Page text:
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Eur Arch Otorhinolaryngol. 2009 Oct;266(10):1539-46. doi: 10.1007/s00405-009-0944-5. Epub 2009 Mar 13.

Rehabilitation and outcome of severe profound deafness in a group of 16 infants affected by congenital cytomegalovirus infection.

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1
Audiology Department, University Hospital of Ferrara, Ferrara, Italy.

Abstract

The aim of the study was to characterize the audiological consequences of congenital cytomegalovirus infection (CMV) and to evaluate the outcome of rehabilitation with hearing aids and/or cochlear implant (CI), associated with an adequate speech-language therapy. A retrospective review of data was made from a total of 16 infants, affected by severe to profound hearing loss from congenital CMV infection, referred to a tertiary audiological center for rehabilitation. Audiological evaluation was performed using behavioral audiometry, auditory brainstem responses (ABR) and/or electrocochleography (ECochG). Of the 16 children (median age at diagnosis of hearing loss: 21.33 +/- 0.7 months) with CMV hearing loss, 14 were affected by profound bilateral hearing loss and received a CI, while 2 were affected by bilateral severe hearing loss and received hearing aids. Cochlear implants can provide useful speech comprehension to patients with CMV-related deafness, even if language development is lower when compared to a group of Connexin (Cx) 26+ cochlear-implanted children (eight subjects), matched for age. Congenital CMV infection still represents a serious clinical condition, as well as an important cause of hearing loss in children. More studies have claimed to identify the pathophysiological mechanisms of damage and thus to ensure a better therapeutic approach. Nonetheless, in cases of CMV-deafened babies, the overall outcome of cochlear implantation is good.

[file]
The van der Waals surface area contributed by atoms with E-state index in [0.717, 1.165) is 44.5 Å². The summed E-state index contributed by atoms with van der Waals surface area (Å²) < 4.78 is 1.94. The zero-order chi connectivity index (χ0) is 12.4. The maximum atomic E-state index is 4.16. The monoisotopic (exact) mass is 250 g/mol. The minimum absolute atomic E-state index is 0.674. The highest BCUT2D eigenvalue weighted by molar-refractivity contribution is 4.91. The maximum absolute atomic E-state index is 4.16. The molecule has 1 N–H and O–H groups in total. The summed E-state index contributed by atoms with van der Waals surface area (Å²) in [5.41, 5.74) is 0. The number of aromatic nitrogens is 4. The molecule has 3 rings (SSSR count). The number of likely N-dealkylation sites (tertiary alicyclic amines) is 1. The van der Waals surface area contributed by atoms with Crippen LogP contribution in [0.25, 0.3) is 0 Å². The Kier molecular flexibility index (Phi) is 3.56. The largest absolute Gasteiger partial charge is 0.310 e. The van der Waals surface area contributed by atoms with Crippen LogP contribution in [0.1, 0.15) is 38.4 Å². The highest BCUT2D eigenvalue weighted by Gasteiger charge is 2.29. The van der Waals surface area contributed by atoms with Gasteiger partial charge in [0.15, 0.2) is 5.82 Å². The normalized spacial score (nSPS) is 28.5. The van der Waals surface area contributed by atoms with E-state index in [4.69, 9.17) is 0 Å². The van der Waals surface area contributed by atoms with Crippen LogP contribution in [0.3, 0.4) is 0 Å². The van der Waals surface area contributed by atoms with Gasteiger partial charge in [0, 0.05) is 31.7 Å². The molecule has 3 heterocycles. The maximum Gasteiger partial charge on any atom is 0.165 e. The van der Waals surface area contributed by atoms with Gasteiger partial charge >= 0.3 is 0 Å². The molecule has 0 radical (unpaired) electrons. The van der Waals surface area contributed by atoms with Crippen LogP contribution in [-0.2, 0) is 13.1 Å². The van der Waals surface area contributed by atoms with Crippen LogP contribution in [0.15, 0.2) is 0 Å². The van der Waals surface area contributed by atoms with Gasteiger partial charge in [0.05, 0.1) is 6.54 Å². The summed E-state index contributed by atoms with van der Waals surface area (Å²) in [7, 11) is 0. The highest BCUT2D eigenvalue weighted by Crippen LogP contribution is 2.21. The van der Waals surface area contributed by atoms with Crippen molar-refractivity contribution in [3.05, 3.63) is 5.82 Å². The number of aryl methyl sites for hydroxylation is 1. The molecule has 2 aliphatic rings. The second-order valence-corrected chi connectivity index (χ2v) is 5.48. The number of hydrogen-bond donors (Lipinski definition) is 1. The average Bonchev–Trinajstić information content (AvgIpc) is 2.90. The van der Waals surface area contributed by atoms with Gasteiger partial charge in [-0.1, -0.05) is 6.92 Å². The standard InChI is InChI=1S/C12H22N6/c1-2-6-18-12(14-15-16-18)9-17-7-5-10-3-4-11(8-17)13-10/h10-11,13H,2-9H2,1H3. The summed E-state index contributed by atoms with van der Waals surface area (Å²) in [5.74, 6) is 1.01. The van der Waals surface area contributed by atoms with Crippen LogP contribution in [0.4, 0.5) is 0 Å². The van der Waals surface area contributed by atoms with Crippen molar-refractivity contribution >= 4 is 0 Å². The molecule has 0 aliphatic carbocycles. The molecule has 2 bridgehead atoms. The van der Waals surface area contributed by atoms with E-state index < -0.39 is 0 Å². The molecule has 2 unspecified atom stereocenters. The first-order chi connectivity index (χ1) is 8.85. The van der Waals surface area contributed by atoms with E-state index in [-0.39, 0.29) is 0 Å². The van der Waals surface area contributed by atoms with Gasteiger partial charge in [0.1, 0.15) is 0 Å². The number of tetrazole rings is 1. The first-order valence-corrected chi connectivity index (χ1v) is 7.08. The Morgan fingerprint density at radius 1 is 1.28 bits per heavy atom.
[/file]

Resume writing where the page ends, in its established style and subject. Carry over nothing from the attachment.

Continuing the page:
PMID:
19283400
DOI:
10.1007/s00405-009-0944-5
[Indexed for MEDLINE]
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